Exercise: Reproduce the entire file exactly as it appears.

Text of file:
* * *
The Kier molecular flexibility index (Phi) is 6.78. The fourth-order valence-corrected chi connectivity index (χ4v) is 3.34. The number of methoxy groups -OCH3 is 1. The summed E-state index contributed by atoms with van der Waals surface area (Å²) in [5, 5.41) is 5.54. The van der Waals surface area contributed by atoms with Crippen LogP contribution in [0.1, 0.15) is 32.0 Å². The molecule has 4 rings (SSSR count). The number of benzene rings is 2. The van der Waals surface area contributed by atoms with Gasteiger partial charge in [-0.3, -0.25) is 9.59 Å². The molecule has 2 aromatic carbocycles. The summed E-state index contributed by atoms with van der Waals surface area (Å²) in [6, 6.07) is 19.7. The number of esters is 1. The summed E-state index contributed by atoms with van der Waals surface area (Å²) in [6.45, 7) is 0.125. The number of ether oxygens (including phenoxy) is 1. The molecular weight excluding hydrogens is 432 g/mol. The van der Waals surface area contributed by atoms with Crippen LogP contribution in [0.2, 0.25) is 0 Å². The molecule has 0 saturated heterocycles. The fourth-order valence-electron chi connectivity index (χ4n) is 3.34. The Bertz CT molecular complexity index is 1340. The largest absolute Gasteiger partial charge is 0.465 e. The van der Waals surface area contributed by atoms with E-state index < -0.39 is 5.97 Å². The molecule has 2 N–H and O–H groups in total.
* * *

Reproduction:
The Kier molecular flexibility index (Phi) is 6.78. The fourth-order valence-corrected chi connectivity index (χ4v) is 3.34. The number of methoxy groups -OCH3 is 1. The summed E-state index contributed by atoms with van der Waals surface area (Å²) in [5, 5.41) is 5.54. The van der Waals surface area contributed by atoms with Crippen LogP contribution in [0.1, 0.15) is 32.0 Å². The molecule has 4 rings (SSSR count). The number of benzene rings is 2. The van der Waals surface area contributed by atoms with Gasteiger partial charge in [-0.3, -0.25) is 9.59 Å². The molecule has 2 aromatic carbocycles. The summed E-state index contributed by atoms with van der Waals surface area (Å²) in [6, 6.07) is 19.7. The number of esters is 1. The summed E-state index contributed by atoms with van der Waals surface area (Å²) in [6.45, 7) is 0.125. The number of ether oxygens (including phenoxy) is 1. The molecular weight excluding hydrogens is 432 g/mol. The van der Waals surface area contributed by atoms with Crippen LogP contribution in [0.2, 0.25) is 0 Å². The molecule has 0 saturated heterocycles. The fourth-order valence-electron chi connectivity index (χ4n) is 3.34. The Bertz CT molecular complexity index is 1340. The largest absolute Gasteiger partial charge is 0.465 e. The van der Waals surface area contributed by atoms with E-state index < -0.39 is 5.97 Å². The molecule has 2 N–H and O–H groups in total.